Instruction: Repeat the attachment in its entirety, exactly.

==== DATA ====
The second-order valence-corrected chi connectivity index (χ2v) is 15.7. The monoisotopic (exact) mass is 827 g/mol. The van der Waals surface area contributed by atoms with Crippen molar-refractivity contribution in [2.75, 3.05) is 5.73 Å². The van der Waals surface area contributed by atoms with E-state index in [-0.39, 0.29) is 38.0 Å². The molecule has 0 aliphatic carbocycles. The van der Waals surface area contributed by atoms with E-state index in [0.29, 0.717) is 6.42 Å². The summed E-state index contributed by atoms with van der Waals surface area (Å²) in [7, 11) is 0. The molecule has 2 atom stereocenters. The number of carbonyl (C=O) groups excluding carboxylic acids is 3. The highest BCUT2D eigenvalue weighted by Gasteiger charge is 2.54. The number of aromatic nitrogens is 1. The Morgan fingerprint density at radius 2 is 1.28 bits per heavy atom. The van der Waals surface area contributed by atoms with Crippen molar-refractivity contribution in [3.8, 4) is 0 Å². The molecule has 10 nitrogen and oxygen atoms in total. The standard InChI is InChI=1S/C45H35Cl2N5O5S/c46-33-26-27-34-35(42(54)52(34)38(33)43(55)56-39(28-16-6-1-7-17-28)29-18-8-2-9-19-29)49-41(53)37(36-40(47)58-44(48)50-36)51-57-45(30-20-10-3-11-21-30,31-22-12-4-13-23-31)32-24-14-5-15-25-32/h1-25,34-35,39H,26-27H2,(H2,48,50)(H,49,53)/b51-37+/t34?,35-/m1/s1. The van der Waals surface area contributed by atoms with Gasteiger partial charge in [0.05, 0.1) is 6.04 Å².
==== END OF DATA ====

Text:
The second-order valence-corrected chi connectivity index (χ2v) is 15.7. The monoisotopic (exact) mass is 827 g/mol. The van der Waals surface area contributed by atoms with Crippen molar-refractivity contribution in [2.75, 3.05) is 5.73 Å². The van der Waals surface area contributed by atoms with E-state index in [-0.39, 0.29) is 38.0 Å². The molecule has 0 aliphatic carbocycles. The van der Waals surface area contributed by atoms with E-state index in [0.29, 0.717) is 6.42 Å². The summed E-state index contributed by atoms with van der Waals surface area (Å²) in [7, 11) is 0. The molecule has 2 atom stereocenters. The number of carbonyl (C=O) groups excluding carboxylic acids is 3. The highest BCUT2D eigenvalue weighted by Gasteiger charge is 2.54. The number of aromatic nitrogens is 1. The Morgan fingerprint density at radius 2 is 1.28 bits per heavy atom. The van der Waals surface area contributed by atoms with Crippen molar-refractivity contribution in [3.8, 4) is 0 Å². The molecule has 10 nitrogen and oxygen atoms in total. The standard InChI is InChI=1S/C45H35Cl2N5O5S/c46-33-26-27-34-35(42(54)52(34)38(33)43(55)56-39(28-16-6-1-7-17-28)29-18-8-2-9-19-29)49-41(53)37(36-40(47)58-44(48)50-36)51-57-45(30-20-10-3-11-21-30,31-22-12-4-13-23-31)32-24-14-5-15-25-32/h1-25,34-35,39H,26-27H2,(H2,48,50)(H,49,53)/b51-37+/t34?,35-/m1/s1. The van der Waals surface area contributed by atoms with Gasteiger partial charge in [0.05, 0.1) is 6.04 Å².